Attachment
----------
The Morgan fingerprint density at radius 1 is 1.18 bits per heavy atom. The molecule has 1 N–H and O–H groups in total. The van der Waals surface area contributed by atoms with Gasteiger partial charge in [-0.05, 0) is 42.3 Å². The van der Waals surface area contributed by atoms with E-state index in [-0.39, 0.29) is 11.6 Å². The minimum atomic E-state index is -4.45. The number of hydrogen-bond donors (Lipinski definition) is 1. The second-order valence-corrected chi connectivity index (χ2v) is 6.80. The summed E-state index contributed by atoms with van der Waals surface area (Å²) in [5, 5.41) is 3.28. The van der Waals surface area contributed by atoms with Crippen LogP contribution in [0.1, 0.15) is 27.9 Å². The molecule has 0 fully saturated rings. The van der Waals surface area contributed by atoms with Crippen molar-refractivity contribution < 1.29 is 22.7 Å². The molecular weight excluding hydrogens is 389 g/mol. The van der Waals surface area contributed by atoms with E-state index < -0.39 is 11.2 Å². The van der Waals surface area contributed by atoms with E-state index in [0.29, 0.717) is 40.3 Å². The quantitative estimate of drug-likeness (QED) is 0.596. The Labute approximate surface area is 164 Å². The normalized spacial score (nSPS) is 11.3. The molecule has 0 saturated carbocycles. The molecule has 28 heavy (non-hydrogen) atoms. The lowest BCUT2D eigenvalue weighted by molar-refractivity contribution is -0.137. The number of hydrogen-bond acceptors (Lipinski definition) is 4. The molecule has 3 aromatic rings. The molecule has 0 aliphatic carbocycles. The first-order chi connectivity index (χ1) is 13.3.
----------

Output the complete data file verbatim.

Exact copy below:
The Morgan fingerprint density at radius 1 is 1.18 bits per heavy atom. The molecule has 1 N–H and O–H groups in total. The van der Waals surface area contributed by atoms with Gasteiger partial charge in [-0.05, 0) is 42.3 Å². The van der Waals surface area contributed by atoms with E-state index in [-0.39, 0.29) is 11.6 Å². The minimum atomic E-state index is -4.45. The number of hydrogen-bond donors (Lipinski definition) is 1. The second-order valence-corrected chi connectivity index (χ2v) is 6.80. The summed E-state index contributed by atoms with van der Waals surface area (Å²) in [5, 5.41) is 3.28. The van der Waals surface area contributed by atoms with Crippen LogP contribution in [0.1, 0.15) is 27.9 Å². The molecule has 0 fully saturated rings. The van der Waals surface area contributed by atoms with Crippen molar-refractivity contribution < 1.29 is 22.7 Å². The molecular weight excluding hydrogens is 389 g/mol. The van der Waals surface area contributed by atoms with E-state index < -0.39 is 11.2 Å². The van der Waals surface area contributed by atoms with E-state index in [0.29, 0.717) is 40.3 Å². The quantitative estimate of drug-likeness (QED) is 0.596. The Labute approximate surface area is 164 Å². The normalized spacial score (nSPS) is 11.3. The molecule has 0 saturated carbocycles. The molecule has 28 heavy (non-hydrogen) atoms. The lowest BCUT2D eigenvalue weighted by molar-refractivity contribution is -0.137. The number of hydrogen-bond acceptors (Lipinski definition) is 4. The molecule has 3 aromatic rings. The molecule has 0 aliphatic carbocycles. The first-order chi connectivity index (χ1) is 13.3.